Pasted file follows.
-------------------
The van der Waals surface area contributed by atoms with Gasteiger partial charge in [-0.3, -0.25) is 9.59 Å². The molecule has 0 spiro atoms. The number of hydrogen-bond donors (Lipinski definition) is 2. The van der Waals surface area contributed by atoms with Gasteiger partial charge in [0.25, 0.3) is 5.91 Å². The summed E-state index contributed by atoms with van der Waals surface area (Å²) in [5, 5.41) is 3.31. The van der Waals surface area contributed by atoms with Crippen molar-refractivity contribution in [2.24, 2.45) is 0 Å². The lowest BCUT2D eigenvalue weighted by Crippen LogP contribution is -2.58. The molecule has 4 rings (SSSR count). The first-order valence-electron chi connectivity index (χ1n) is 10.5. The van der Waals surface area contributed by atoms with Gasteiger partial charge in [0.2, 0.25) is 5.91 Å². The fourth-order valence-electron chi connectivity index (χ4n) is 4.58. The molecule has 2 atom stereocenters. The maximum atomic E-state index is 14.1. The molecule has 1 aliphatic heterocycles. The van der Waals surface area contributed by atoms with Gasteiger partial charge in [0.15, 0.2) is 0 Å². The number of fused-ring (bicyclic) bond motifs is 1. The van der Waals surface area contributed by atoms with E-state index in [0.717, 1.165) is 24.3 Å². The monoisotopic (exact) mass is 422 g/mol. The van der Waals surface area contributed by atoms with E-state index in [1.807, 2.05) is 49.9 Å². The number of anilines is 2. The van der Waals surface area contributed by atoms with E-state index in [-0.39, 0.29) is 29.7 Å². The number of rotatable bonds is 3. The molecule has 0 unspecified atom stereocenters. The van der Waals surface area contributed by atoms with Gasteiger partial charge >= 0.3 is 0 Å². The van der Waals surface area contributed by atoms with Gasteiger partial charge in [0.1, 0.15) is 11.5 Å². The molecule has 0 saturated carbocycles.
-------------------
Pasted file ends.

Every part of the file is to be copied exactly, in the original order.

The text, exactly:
The van der Waals surface area contributed by atoms with Gasteiger partial charge in [-0.3, -0.25) is 9.59 Å². The molecule has 0 spiro atoms. The number of hydrogen-bond donors (Lipinski definition) is 2. The van der Waals surface area contributed by atoms with Gasteiger partial charge in [0.25, 0.3) is 5.91 Å². The summed E-state index contributed by atoms with van der Waals surface area (Å²) in [5, 5.41) is 3.31. The van der Waals surface area contributed by atoms with Crippen molar-refractivity contribution in [2.24, 2.45) is 0 Å². The lowest BCUT2D eigenvalue weighted by Crippen LogP contribution is -2.58. The molecule has 4 rings (SSSR count). The first-order valence-electron chi connectivity index (χ1n) is 10.5. The van der Waals surface area contributed by atoms with Gasteiger partial charge in [0.2, 0.25) is 5.91 Å². The fourth-order valence-electron chi connectivity index (χ4n) is 4.58. The molecule has 2 atom stereocenters. The maximum atomic E-state index is 14.1. The molecule has 1 aliphatic heterocycles. The van der Waals surface area contributed by atoms with Gasteiger partial charge in [0.15, 0.2) is 0 Å². The number of fused-ring (bicyclic) bond motifs is 1. The van der Waals surface area contributed by atoms with E-state index in [0.717, 1.165) is 24.3 Å². The monoisotopic (exact) mass is 422 g/mol. The van der Waals surface area contributed by atoms with E-state index in [1.807, 2.05) is 49.9 Å². The number of anilines is 2. The van der Waals surface area contributed by atoms with E-state index in [-0.39, 0.29) is 29.7 Å². The number of rotatable bonds is 3. The molecule has 0 unspecified atom stereocenters. The van der Waals surface area contributed by atoms with Gasteiger partial charge >= 0.3 is 0 Å². The van der Waals surface area contributed by atoms with Gasteiger partial charge in [0.1, 0.15) is 11.5 Å². The molecule has 0 saturated carbocycles.